This article was first published in the October 2012 issue of The Jerusalem Post Christian Edition;

Principles of Prayer

The recent Olympics Games in London contained many dramatic moments, and none were more exciting than the sprint races in track-and-field. They serve as reminders of a key spiritual principle taught to us by the Apostle Paul concerning our devotional and prayer life as Christians.

Purpose in prayer
Paul explained that his own ministry was characterized by purpose and vision. “Therefore I run thus: not with uncertainty. Thus I fight: not as one who beats the air.” (1 Corinthians 9:26)

The Greek word for ‘uncertainty’ (adelos) describes somebody running a race without a fixed goal or purpose. If we have no fixed goal ahead of us, we are in danger of merely beating the air and our prayers accomplish little. The Olympic sprinters had a clear goal – to be the first to reach the finish line.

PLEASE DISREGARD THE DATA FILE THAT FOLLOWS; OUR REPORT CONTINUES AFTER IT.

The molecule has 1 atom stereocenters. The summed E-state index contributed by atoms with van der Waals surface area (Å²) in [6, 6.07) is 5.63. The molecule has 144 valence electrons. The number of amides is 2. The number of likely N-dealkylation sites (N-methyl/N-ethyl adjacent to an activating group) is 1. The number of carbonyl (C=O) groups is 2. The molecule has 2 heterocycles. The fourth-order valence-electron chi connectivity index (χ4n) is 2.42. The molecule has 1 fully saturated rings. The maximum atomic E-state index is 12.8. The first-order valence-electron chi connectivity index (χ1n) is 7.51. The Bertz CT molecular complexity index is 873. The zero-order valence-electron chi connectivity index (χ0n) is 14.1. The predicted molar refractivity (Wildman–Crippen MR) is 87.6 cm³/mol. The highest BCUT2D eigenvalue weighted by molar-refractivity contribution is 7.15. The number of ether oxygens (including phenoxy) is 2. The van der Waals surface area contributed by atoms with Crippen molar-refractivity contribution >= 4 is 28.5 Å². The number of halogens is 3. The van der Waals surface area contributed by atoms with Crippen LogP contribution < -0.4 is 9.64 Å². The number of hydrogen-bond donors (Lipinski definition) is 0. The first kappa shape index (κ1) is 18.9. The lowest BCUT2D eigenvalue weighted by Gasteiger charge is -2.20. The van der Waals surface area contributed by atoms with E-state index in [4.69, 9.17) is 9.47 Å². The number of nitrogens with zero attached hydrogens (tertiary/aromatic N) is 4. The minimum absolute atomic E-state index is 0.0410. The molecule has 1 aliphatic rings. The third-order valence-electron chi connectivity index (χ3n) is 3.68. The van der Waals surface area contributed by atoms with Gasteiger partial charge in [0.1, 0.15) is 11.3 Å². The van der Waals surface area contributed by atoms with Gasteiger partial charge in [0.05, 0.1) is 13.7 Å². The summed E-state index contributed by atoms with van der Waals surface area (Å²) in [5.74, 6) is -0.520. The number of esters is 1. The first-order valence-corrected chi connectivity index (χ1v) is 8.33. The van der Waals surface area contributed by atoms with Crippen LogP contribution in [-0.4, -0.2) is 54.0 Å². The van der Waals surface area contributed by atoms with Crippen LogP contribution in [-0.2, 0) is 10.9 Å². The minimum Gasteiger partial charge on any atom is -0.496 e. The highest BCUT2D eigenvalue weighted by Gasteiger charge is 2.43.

Jesus teaches us that believers united in prayer can transform the most difficult situation. “Again I say to you that if two of you agree on earth concerning anything that they ask, it will be done for them by My Father in heaven.” (Matthew 18:19)

So as we pray, we need to do so with purpose and a clear strategy in mind.

Power in prayer
Prayer is also a powerful agent of change. Doors which seem to be closed can open, necessary resources are released, and needed expansion takes place if we draw near to God. Lingering needs, the lack of growth, or waning influence can often be traced back to an absence of prayer. “You do not have because you do not ask”, says James 4:6.